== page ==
[time-nuts] Non-impedance matched antenna cables

phil fortime at bellsouth.net
Sat Jun 14 02:43:07 EDT 2008

----- Original Message ----- 
From: "Bruce Griffiths" <bruce.griffiths at xtra.co.nz>
To: "Discussion of precise time and frequency measurement" 
<time-nuts at febo.com>
Sent: Saturday, June 14, 2008 2:16 AM
Subject: Re: [time-nuts] Non-impedance matched antenna cables

> phil wrote:
>> I know you guys like to drill holes through hairs, but ....
>> As I follow the discussions on merits of 50/75 ohm cable, cable length
>> changing with ambient temperature, tuning cable to a fraction of 
>> wavelength,
>> power supply noise etc.
>> Does not the "weakest" link determine it's best accuracy?  If so, the
>> receiver/electronics and internal programming seems to be the weakest 
>> link
>> and all these small nano/pico second variables discussed seems moot, at
>> least with unit in question.
>> If your receiver for example computes your location with a rather large
>> error in lat/lon or altitude, that error I would think would be greater 
>> than
>> the sum of all the "small" factors/errors being discussed. I have found,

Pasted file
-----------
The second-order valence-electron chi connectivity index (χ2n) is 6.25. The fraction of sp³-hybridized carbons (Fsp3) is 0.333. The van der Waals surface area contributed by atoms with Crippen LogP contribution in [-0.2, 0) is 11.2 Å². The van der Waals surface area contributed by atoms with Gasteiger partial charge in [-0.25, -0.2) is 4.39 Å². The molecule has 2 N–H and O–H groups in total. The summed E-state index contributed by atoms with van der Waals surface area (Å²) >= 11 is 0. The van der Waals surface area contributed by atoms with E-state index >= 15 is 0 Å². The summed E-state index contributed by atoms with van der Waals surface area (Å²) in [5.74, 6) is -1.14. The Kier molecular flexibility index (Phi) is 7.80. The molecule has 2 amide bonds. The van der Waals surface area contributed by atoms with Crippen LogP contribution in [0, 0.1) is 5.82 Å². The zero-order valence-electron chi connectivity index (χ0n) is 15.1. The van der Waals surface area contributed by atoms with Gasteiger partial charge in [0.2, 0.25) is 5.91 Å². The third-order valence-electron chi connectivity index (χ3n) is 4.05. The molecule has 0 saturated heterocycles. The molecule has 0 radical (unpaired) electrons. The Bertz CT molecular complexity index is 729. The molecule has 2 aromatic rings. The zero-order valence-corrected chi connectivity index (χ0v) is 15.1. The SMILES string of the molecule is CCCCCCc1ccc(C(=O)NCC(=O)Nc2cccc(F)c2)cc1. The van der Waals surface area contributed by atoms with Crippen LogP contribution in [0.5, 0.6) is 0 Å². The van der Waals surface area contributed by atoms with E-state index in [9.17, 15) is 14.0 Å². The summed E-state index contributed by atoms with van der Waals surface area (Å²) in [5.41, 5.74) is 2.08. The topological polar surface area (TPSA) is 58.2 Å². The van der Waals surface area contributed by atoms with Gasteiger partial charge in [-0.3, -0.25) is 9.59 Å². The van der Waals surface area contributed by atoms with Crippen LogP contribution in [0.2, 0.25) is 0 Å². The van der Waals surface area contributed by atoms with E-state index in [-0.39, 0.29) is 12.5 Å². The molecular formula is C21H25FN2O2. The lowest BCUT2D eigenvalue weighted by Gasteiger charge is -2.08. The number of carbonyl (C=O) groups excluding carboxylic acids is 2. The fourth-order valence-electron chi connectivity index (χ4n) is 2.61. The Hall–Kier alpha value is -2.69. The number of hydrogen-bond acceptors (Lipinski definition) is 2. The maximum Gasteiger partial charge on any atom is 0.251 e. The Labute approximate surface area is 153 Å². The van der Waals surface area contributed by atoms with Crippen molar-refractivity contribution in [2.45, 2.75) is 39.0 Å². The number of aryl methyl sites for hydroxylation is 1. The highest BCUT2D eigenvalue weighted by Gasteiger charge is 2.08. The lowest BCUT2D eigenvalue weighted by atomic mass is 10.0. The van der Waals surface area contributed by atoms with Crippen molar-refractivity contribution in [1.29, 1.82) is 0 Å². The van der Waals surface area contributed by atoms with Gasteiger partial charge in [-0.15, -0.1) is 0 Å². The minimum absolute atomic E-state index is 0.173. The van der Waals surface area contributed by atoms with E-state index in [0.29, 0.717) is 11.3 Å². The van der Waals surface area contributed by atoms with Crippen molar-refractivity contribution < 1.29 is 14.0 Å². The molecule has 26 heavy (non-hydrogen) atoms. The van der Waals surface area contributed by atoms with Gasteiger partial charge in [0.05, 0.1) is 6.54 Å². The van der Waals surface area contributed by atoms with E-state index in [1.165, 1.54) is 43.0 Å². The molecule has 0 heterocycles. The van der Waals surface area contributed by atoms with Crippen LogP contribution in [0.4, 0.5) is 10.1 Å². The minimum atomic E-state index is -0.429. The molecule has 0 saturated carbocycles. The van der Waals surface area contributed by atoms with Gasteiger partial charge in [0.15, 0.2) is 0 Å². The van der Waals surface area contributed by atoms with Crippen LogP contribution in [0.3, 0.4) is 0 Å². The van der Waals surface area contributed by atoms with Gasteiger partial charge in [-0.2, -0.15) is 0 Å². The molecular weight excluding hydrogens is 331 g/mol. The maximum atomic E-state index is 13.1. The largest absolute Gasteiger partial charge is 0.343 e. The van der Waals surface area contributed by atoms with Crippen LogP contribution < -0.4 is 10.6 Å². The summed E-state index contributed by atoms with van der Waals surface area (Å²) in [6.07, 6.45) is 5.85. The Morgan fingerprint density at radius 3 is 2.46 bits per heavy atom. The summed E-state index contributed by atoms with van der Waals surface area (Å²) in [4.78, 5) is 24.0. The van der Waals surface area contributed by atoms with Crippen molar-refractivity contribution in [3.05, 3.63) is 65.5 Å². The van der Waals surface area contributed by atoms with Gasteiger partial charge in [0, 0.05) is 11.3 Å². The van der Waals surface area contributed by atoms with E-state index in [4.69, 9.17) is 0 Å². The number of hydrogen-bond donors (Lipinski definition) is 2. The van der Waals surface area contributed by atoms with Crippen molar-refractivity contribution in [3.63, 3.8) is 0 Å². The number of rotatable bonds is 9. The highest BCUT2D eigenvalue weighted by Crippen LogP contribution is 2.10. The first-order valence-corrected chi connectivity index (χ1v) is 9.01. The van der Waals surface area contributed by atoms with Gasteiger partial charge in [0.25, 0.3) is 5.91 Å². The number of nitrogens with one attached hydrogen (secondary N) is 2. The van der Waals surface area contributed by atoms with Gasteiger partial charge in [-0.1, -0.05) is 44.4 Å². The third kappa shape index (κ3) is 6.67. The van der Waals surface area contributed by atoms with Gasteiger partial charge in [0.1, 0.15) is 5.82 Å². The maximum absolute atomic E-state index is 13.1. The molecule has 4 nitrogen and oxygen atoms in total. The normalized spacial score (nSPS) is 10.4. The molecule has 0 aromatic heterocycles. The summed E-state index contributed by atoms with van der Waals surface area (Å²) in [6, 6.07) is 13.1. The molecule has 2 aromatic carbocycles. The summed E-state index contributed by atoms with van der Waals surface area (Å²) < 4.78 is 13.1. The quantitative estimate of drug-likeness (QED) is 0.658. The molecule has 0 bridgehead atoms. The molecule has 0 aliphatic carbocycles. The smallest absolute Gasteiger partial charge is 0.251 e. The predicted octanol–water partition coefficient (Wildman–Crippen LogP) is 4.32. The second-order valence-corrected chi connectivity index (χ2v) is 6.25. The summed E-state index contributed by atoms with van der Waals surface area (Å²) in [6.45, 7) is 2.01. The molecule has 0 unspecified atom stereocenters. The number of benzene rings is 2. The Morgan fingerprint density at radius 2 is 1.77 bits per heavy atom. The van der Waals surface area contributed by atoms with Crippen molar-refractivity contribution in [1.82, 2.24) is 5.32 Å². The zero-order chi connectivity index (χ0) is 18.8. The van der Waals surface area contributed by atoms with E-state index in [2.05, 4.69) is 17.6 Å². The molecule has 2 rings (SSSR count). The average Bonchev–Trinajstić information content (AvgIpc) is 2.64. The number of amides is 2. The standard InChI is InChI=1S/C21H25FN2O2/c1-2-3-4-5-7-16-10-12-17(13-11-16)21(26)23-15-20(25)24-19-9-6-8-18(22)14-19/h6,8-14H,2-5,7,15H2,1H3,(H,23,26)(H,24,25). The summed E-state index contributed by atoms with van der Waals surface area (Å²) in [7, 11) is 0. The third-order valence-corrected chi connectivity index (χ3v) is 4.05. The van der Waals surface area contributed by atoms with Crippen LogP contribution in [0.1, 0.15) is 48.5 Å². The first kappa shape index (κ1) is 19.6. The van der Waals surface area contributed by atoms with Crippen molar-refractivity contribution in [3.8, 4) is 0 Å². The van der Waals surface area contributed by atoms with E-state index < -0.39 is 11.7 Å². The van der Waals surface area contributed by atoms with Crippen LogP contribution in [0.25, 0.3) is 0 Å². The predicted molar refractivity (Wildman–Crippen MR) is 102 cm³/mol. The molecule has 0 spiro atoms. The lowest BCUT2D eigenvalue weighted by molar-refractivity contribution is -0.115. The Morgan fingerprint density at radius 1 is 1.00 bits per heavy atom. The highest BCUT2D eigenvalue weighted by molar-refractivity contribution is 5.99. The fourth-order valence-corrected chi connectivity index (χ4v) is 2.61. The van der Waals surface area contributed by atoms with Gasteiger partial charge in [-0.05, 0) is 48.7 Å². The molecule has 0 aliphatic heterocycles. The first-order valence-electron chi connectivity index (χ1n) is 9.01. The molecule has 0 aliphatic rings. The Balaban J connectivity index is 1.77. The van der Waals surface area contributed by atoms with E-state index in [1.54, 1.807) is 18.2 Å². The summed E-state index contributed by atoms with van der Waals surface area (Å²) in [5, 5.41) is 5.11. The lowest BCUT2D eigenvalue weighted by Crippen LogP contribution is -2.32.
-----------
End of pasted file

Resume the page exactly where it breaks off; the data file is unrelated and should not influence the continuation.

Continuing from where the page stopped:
>> at
>> least with the Thunderbolt receivers I have used, they are rather sloppy 
>> in
>> it's location fix but even worse in it's altitude fix.
> All GPS receivers have larger height errors than latitude and longitude
> errors.
>> As I understand it, each foot of distance is a little over a nanosecond 
>> in
>> delay so would not position/altitude accuracy be the biggest variable, 
>> not
>> to mention the proper calculation and offset of antenna cable
>> attenuation/length.
>> I would be curious how the older Thunderbolt units compares to a newer
>> technology receiver/timebase in the "real world".
>> Just a thought
> Read the posted paper.
> The error in determining the position using modulation on the GPS
> carrier can be much larger than the cable delay variations.
> The effect will also depend on the correlator type used.
> Also for those that have better receivers like the M12+T, MI2M T etc,
> every last nanosecond of variation matters.
> The more that is known about cable instabilities etc, the better chance
> one has of actually realising the potential performance of a receiver.
> There is no point in using impedance transformers until the actual
> impedance of the receiver and antenna are known.
> Bruce

I can appreciate the implication of all these small variables and the 
wanting to better "every last nanosecond of variation"

My comment was, at least as I see it, only with a more expensive receiver 
and better timebase will these "smaller" variables be significantly 
relevant. Since the discussion revolved around the Thunderbolt receiver, I 
would think it's internal errors are far greater than the expansion of the 
antenna cable or cable impedance.


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